Associate Professor, Philosophy Program
Phone: 814-871-5367
Office: PC 3203
latzer001@gannon.edu

  • Courses Taught
  • Educational History
  • Publications
  • Scholarship/Research

Courses Taught

  • Introduction to Philosophy
  • Philosophy of Ethical Responsibility
  • Philosophy of God
  • Philosophy of Knowledge
  • Philosophy of Science
  • Philosophy of History
  • Logic

Educational History

  • McMaster University, Hamilton, Ontario 1985 (B.A.)
  • University of Ottawa, Ottawa, Ontario 1987 (M.A.)
  • University of Toronto, Toronto, Ontario 1993 (Ph.D.) Dissertation: "Leibniz's Doctrine of Evil."

Publications

Publications:

  • "The Nature of Evil: Leibniz and His Medieval Background", The Modern Schoolman 71, 1993;
  • Review of G.W. Leibniz, "De l’Horizon de la Doctrine Humain" et "la Restitution Universelle", ed. by Michel Fichant, Leibniz Society Review 3, 1993;
  • "Leibniz’s Conception of Metaphysical Evil", Journal of the History of Ideas 55, 1994;
  • "My God is Not Cruel: The Theodicy of Harold S. Kushner", Encounter 51, 1996;
  • "The Proofs for the Existence of God: Henry of Ghent and Duns Scotus as Precursors of Leibniz", The Modern Schoolman 74, 1997.
  • "'Using a Picture': Wittgenstein and Byzantine Iconography," Encounter 66, 2005.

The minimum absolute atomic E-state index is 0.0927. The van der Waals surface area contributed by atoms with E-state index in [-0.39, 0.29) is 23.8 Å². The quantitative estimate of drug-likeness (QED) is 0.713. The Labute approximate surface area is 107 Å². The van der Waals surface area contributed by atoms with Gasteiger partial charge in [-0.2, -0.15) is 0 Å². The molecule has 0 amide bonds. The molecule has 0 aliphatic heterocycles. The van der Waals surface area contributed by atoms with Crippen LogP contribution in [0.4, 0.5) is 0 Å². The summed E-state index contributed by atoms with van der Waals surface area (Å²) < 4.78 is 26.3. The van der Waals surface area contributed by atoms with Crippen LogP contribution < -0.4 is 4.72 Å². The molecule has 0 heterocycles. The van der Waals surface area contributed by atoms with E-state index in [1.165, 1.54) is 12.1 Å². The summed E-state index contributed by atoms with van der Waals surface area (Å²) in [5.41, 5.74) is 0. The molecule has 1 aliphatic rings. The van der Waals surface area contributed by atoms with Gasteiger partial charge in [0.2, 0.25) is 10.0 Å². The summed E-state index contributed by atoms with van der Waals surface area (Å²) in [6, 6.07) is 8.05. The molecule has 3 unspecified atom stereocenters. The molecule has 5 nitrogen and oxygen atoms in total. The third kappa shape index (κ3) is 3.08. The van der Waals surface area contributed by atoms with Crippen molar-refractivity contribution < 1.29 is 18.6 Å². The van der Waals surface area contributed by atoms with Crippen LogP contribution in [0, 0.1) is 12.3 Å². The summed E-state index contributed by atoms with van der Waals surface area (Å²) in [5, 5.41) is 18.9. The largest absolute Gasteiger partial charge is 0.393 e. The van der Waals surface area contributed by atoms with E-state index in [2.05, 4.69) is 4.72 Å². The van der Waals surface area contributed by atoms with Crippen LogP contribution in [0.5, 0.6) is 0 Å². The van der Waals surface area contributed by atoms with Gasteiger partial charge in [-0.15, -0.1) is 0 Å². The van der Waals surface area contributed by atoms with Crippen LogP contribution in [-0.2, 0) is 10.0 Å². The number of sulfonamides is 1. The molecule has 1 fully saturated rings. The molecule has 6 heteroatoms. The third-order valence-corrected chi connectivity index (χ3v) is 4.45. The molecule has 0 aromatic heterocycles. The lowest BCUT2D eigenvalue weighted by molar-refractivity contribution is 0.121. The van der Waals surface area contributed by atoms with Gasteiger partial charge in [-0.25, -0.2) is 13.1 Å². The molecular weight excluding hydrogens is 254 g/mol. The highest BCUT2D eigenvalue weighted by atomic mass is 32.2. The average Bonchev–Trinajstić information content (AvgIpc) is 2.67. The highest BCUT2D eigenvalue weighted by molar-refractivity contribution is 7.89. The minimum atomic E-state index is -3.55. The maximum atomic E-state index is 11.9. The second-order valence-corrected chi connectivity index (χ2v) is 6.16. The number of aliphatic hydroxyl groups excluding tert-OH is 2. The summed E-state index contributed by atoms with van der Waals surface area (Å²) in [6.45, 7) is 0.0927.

• Review of Fergus Kerr, "'Work on Oneself': Wittgenstein's Philosophical Psychology," Newsletter of the American Maritain Association, 2010.
     

Conferences:

  • "Descartes and the Problem of Evil", American Philosophical Association meetings (Central Division), Pittsburgh, 1997, also presented at American Maritain Association meetings, Phoenix, 1996;
  • "Leibniz’s Conception of Metaphysical Evil", American Philosophical Association meetings (Pacific Division), Los Angeles, 1994;
  • Co-chaired session of the Leibniz Society of North America, at American Philosophical Association meetings (Central Division), Chicago, 1993.
  • Chaired session of the International Berkeley Conference, Newport, RI, 2008.


 

Scholarship/Research

I am most interested in Christian Philosophy, especially apologetics, natural theology, theodicy, and religious language.  My current research involves Bishop Berkeley—his theory of religious language, and his arguments with freethinkers and deists.